Shorter is Better — How Sprint and Olympic Races Can Make You a Better Triathlete

Triathletes often join our squad after their first or second year of long course racing and proclaim their desire to get faster.  Here are five reasons we encourage them, and you, to consider short course racing as a great make-you-faster supplement to their long course triathlon focus.

If You Want to Get FASTER You Need to Train Your FAST!

During the OutSeason we train our athletes to be faster and more durable 5k, 10k, and half marathon runners, and faster 40k time trial cyclists. We are 100% focused on building their FAST directly on top of their season-ending FAR — their endurance. Then as they exit the OutSeason, we strongly encourage them to keep this make-me-faster train rolling by scheduling a series of short course races, or a late spring/early summer half Ironman. That fact is, we only put them into their long course training plan for the final 10-12 weeks before their race. This is our Race Preparation phase. But before this period we want them training and racing like short course athletes.

But there are significant mental gains to had beyond the fitness gains of a solid block of short course style training and racing:

The Split Season — Preserve Mental Currency and Spousal Approval Units (SAUs) to be Spent Closer to Your Race

We’ve learned that training volume applied closer to your long course race is more valuable, on race day, then volume applied months and months in advance. And so we want the Mental Currency and Spousal Approval Unit (SAU) balances of our athletes to be very much in the black when they enter the most critical period of training, which begins about 7 to 8 weeks out from their event. We prepare our athletes to be able to apply their heaviest training focus to that last 7 to week block by having them conserve their mental energy across a long season by (1) training and racing shorter events and in the process (2) trick them into thinking they are not training for their AAA-race, when in fact they actually are.

We encourage them to develop a split season approach to planning their triathlon race season. For example:

  • Race local 5k’s and 10k’s during the OutSeason, giving them very fun and short term goals and testing opportunities across their OutSeason training plan. Finish the OutSeason with a half marathon which (1) serves as their training target across the OutSeason, and (2) a valuable tool for maintaining accountability for their run training across the OutSeason.
  • Take this OutSeason fitness and target a mid-spring century. Rides that feature a lot of climbing serve the additional purpose of helping create accountability towards your body composition goals.
  • Next, turn this fitness towards targeting a couple local short course races in May and June, for example.

This series of fun single sport and short course races outlined above serves as the first half of their season, one that is fun, relatively low volume and low stress, helping them conserve their valuable head space and Spousal Approval Units (SAUs) to be applied in the Race Preparation Phase of their training.

Experience and Manage Race Day Nerves

Racing smaller events frequently gives you many opportunities to develop and go through pre-race checklists, experience the excitement and potential friction of race morning, solve race day execution problems and more. In short, the more you race, the better you become at managing all things racing — logistics, setup, pacing, race day problem solving, and more.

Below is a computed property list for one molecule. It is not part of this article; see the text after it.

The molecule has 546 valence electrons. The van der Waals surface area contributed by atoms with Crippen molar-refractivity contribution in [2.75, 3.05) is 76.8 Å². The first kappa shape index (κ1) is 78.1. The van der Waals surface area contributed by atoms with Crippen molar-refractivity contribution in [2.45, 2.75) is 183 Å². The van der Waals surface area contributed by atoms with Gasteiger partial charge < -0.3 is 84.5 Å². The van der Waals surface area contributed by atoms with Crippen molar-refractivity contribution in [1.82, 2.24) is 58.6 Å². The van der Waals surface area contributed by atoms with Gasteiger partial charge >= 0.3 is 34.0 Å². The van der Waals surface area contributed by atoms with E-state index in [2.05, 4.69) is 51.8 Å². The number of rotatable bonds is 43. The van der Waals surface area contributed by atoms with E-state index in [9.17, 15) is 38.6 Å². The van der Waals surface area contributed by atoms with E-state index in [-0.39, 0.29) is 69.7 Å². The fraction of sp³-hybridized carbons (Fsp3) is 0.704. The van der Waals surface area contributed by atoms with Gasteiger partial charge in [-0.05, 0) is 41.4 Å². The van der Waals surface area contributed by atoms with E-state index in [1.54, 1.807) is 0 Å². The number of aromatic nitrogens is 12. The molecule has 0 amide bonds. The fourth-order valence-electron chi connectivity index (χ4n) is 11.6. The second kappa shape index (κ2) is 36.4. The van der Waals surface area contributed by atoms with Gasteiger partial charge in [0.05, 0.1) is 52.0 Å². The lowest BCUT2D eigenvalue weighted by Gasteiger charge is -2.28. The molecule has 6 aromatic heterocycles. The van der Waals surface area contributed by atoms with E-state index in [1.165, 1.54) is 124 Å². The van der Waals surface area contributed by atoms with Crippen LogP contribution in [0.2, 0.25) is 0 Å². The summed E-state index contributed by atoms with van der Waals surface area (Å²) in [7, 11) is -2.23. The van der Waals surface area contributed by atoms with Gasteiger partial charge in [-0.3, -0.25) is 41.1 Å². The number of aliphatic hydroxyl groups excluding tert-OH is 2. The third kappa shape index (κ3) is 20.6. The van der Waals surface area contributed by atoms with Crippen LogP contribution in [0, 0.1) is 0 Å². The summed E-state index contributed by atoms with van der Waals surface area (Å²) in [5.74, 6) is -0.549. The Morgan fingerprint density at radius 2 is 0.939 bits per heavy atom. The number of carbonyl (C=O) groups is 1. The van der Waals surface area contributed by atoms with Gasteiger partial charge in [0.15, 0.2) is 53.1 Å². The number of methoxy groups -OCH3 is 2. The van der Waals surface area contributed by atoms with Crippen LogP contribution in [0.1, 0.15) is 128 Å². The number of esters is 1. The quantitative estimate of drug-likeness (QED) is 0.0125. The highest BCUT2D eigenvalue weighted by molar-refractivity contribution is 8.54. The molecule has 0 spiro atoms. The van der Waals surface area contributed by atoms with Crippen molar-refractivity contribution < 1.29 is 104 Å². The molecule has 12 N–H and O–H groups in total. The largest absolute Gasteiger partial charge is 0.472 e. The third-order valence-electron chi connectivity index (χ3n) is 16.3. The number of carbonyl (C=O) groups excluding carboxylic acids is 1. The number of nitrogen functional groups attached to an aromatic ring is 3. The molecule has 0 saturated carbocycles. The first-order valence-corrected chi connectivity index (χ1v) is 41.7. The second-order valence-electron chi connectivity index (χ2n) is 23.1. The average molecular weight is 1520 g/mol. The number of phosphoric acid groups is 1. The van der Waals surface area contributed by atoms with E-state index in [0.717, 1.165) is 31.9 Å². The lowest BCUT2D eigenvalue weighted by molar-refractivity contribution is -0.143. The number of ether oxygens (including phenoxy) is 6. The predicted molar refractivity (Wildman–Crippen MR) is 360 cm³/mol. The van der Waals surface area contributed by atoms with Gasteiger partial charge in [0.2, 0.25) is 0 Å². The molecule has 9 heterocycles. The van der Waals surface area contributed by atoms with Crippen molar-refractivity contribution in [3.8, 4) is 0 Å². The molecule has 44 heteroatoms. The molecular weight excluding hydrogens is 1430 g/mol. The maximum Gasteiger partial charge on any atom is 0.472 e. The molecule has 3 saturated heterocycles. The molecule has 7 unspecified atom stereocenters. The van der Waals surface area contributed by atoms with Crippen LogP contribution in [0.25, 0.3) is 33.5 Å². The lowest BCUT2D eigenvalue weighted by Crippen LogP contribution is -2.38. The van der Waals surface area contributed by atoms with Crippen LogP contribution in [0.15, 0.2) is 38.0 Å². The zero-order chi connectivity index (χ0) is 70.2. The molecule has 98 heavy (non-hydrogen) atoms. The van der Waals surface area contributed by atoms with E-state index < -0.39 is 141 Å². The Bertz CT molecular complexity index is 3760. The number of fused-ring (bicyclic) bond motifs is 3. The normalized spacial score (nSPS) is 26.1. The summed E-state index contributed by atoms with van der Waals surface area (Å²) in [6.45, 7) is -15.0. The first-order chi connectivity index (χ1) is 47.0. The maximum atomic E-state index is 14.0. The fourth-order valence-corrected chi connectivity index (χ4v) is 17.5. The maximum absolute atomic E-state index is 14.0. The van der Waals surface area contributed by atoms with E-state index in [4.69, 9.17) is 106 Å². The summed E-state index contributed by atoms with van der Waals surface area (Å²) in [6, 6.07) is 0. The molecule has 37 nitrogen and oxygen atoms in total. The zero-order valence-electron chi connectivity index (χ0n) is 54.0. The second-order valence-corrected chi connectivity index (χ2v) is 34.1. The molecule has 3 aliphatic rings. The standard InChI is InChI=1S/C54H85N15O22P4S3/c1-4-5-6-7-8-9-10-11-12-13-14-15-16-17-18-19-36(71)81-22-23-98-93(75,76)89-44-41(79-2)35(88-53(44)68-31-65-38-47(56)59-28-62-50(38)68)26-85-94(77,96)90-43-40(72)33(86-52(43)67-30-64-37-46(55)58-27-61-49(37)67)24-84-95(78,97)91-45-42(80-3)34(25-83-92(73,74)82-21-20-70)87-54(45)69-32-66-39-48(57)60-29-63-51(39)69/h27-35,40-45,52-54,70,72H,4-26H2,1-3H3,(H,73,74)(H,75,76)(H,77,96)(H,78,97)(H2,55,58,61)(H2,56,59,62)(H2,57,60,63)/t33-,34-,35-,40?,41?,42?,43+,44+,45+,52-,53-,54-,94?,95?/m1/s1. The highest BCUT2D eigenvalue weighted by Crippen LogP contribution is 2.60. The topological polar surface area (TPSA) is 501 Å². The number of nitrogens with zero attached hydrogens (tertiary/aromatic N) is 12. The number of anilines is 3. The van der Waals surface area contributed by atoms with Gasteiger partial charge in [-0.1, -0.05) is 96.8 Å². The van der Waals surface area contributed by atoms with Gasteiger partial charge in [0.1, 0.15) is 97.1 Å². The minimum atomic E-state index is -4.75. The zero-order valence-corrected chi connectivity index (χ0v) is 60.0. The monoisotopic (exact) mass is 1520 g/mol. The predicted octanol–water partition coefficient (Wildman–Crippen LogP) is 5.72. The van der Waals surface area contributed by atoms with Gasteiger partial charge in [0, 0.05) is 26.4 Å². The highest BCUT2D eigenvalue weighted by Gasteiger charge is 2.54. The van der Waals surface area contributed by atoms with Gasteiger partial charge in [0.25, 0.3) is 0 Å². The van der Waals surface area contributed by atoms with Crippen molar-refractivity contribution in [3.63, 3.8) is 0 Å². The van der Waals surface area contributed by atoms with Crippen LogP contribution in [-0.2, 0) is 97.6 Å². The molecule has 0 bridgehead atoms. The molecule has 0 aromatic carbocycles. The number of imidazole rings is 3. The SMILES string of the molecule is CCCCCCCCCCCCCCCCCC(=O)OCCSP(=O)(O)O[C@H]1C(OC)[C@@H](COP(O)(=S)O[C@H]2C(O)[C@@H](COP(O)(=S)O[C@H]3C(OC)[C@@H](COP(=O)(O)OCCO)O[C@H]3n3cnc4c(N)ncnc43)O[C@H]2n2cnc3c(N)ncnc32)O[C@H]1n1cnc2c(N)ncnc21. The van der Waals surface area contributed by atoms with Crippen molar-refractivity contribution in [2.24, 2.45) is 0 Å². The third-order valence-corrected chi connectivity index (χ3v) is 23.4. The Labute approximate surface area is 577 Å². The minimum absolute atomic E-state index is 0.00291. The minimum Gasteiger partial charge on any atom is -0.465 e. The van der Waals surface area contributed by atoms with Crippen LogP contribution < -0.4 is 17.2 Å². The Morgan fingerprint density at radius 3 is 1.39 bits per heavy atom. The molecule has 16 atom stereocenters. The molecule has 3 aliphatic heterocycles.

Racing makes You Hard(er)

During the OutSeason our athletes do a LOT of interval based training. We often seen great gains from athletes new to this form of training, gains that are equal parts fitness adaptations and increased mental toughness — through focused, intense interval-based training they become more and more comfortable with increasing levels of discomfort. Racing short and hard, frequently, introduces you to another level of discomfort, one that’s seldom duplicated in training, increasing again your comfort with discomfort.

Racing Often Makes You a Better Racer

What is my most efficient race morning routine, that works best for me? Should I race my AAA+ long course triathlon with a wheelcover? What about this or that bottle setup? What should I actually have and do in my transitions? How do I handle the scrum at the start of the swim? How does my body react to the first 20 minutes of the bike, after a hard swim? What is my best strategy for getting my run legs back off a hard, race effort bike? Short course racing offers you opportunities to test out any number of variables during race conditions, so you can refine your game day plans for your AAA+ race.

It’s All Just a Game

Triathlon is supposed to be fun! As you train for your Big Race, don’t lose sight of the fact that in the process you are building a very nice vehicle for doing cool stuff with fun people who share your passion and commitment for living a fitness lifestyle. So we encourage you to put fun stuff on the calendar, train for and race those events with your friends. Then wake up about 12wks out from your AAA+ with a good, refreshed mental attitude, plenty of SAUs in the bank, and eager to do the hard work of converting that short course speed to long course endurance fitness.

Good luck and happy racing!

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